L’Encyclopédie de l’histoire du Québec / The Quebec History Encyclopedia
Stéphane ST-PIERRE, François-Albert Angers et la nation confessionnelle (1937-1960) , Mémoire de M.A. (histoire), Université de Montréal, 2006, 181p.
Summary of the Thesis
François-Albert Angers’s university career was outstanding; his national and social commitment, unwavering. This economist and intellectual was faithful to the nationalist traditionalism of Lionel Groulx and Esdras Minville.
Our analysis of his ideas between 1937 and 1960 attempts to understand how Christian philosophy, material progress and democracy can be combined; how modernity and tradition blend. His dynamic conception of social organisation tackles the problems of the modern world. The notion of denominational nation links all the components of his ideology, which functions as an organic whole. Catholicism, cultural identity, education, economy and collective life are the foundations of this concept. According to an all-encompassing perspective inspired by social Catholicism, the denominational nation provides the person with the means to achieve spiritual, moral, intellectual and material purposes.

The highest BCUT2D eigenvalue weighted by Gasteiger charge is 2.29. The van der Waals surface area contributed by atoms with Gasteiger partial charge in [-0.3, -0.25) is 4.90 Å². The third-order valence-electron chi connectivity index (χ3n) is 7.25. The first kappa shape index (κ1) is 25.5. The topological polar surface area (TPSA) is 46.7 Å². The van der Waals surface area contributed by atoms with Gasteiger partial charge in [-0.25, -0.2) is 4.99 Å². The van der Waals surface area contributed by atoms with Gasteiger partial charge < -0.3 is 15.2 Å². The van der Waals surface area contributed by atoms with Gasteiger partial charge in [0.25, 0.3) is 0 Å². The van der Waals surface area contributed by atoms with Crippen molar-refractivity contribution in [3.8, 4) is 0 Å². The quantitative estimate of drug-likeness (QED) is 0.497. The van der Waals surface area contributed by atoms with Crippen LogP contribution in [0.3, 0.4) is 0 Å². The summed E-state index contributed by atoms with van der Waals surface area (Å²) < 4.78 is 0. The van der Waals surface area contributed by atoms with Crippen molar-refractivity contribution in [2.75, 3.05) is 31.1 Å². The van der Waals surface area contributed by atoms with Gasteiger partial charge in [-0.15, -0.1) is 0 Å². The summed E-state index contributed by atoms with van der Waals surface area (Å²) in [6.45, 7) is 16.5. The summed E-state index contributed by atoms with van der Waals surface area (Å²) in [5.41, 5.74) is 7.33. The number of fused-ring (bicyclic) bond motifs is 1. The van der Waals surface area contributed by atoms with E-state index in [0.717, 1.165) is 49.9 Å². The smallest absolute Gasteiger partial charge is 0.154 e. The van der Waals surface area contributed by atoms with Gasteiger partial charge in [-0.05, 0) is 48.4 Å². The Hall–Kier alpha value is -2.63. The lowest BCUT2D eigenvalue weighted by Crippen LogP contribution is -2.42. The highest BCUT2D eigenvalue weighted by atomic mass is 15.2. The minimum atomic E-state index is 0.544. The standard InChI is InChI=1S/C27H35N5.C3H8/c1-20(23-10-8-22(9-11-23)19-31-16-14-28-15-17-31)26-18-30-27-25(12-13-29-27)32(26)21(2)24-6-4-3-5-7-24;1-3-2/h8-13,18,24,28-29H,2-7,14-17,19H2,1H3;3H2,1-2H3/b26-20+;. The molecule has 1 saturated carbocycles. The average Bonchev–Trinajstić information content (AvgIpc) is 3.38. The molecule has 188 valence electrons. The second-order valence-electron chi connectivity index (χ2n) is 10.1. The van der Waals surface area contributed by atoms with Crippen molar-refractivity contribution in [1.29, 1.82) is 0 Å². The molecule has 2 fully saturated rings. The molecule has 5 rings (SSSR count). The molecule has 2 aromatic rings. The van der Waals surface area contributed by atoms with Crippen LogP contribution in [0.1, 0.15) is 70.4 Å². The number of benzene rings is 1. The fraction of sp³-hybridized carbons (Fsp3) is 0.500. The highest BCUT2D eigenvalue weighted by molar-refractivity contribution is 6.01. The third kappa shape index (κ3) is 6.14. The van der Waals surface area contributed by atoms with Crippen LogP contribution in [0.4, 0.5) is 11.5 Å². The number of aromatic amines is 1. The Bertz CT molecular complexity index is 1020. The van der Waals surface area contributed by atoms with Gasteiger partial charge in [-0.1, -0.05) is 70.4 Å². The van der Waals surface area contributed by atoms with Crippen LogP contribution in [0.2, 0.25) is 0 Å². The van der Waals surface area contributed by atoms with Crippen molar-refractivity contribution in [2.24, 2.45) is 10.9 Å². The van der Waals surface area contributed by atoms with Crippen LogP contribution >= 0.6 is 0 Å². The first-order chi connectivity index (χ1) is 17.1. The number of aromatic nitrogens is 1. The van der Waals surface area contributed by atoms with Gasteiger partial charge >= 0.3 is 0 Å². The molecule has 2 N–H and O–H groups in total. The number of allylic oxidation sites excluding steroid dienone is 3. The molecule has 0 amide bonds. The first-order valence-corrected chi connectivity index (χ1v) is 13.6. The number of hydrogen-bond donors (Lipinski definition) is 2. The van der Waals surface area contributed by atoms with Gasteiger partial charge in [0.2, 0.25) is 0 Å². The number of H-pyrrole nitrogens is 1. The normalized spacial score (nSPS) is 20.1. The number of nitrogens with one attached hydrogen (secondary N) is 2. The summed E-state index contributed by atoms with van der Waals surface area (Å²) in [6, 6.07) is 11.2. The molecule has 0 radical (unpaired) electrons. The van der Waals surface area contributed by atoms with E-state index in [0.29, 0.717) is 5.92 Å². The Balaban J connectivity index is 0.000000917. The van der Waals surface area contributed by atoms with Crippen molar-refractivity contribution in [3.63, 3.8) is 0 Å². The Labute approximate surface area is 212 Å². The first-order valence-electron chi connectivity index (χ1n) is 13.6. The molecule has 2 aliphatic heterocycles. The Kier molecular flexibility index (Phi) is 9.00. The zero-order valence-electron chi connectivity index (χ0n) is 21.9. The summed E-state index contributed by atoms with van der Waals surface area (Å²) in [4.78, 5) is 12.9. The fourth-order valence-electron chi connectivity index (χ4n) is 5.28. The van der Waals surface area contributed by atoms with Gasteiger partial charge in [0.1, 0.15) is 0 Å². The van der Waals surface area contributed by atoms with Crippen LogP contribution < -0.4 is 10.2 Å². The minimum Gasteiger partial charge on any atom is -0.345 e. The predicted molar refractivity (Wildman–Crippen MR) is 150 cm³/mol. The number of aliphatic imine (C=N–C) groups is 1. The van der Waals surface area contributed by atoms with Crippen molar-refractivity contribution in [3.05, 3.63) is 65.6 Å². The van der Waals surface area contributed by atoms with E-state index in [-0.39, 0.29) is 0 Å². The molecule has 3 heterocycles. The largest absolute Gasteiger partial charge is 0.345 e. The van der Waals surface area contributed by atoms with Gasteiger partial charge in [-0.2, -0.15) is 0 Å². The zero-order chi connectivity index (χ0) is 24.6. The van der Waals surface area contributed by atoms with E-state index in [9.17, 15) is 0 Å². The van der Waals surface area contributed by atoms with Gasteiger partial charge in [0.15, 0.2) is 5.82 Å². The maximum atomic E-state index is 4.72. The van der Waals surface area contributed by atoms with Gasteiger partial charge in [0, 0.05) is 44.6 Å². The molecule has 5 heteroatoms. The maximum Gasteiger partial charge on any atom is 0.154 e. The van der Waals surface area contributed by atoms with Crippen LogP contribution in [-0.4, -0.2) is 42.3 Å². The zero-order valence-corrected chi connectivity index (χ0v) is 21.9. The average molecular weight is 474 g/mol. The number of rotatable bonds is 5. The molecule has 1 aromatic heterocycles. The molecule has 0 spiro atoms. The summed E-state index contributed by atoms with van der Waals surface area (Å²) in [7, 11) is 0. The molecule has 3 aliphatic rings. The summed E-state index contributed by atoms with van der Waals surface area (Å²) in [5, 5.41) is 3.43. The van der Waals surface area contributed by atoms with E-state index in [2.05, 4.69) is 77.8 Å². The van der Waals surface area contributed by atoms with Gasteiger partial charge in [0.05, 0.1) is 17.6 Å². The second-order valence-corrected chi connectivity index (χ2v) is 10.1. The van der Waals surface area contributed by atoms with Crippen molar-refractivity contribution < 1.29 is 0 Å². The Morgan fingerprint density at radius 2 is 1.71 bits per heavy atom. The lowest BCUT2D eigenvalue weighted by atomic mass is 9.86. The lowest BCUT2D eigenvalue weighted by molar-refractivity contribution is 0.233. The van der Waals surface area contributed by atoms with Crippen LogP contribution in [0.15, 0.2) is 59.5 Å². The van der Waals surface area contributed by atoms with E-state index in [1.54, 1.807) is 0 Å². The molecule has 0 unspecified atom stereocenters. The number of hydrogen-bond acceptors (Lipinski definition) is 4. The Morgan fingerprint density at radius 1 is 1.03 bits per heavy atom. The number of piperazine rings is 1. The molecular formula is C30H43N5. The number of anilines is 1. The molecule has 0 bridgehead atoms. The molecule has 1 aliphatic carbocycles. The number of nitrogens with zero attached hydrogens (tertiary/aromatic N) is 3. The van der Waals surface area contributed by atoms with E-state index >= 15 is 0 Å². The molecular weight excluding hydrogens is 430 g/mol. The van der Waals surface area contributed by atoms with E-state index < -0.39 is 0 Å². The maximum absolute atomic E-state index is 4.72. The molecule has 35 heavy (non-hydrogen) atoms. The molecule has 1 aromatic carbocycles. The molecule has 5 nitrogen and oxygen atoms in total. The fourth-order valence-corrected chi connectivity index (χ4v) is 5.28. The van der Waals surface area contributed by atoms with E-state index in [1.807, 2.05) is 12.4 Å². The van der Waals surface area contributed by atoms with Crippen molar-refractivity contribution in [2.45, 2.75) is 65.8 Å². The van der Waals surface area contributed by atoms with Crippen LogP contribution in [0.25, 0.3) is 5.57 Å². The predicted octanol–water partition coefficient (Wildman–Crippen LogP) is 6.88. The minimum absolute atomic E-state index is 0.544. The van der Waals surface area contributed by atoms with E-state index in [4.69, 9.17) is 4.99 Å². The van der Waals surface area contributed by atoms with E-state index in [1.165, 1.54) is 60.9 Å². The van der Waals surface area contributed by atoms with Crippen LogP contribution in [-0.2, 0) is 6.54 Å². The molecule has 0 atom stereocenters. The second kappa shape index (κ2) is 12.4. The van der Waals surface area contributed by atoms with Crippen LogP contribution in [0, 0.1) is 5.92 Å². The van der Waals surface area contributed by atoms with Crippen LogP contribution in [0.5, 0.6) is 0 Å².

Angers’s aim was a radical reform of society through corporatism and cooperatism in order to develop a democratic, personnalist and national state, where were to be found liberty, responsability and justice, without undue egalitarianism. His economic nationalism was directed toward the emancipation and empowerment of French Canadians. In the 60’s, the ideal of a denominational nation was gradually declining in the Quebec society due to secularization, rejection of nation as cultural entity and expansion of welfare state. Therefore, it is fair to say that secular and materialistic modernity overcame denominational modernity.
- François-Albert Angers
- Social Catholicism
- Economic nationalism
- French Canadian Traditionalism
Source: Stephane St.-Pierre, François-Albert Angers et la nation confessionnelle (1937-1960), Mémoire de M.A. (histoire), Université de Montréal, 2006, 181p., pp. iii-iv.
© 2006 Claude Bélanger, Marianopolis College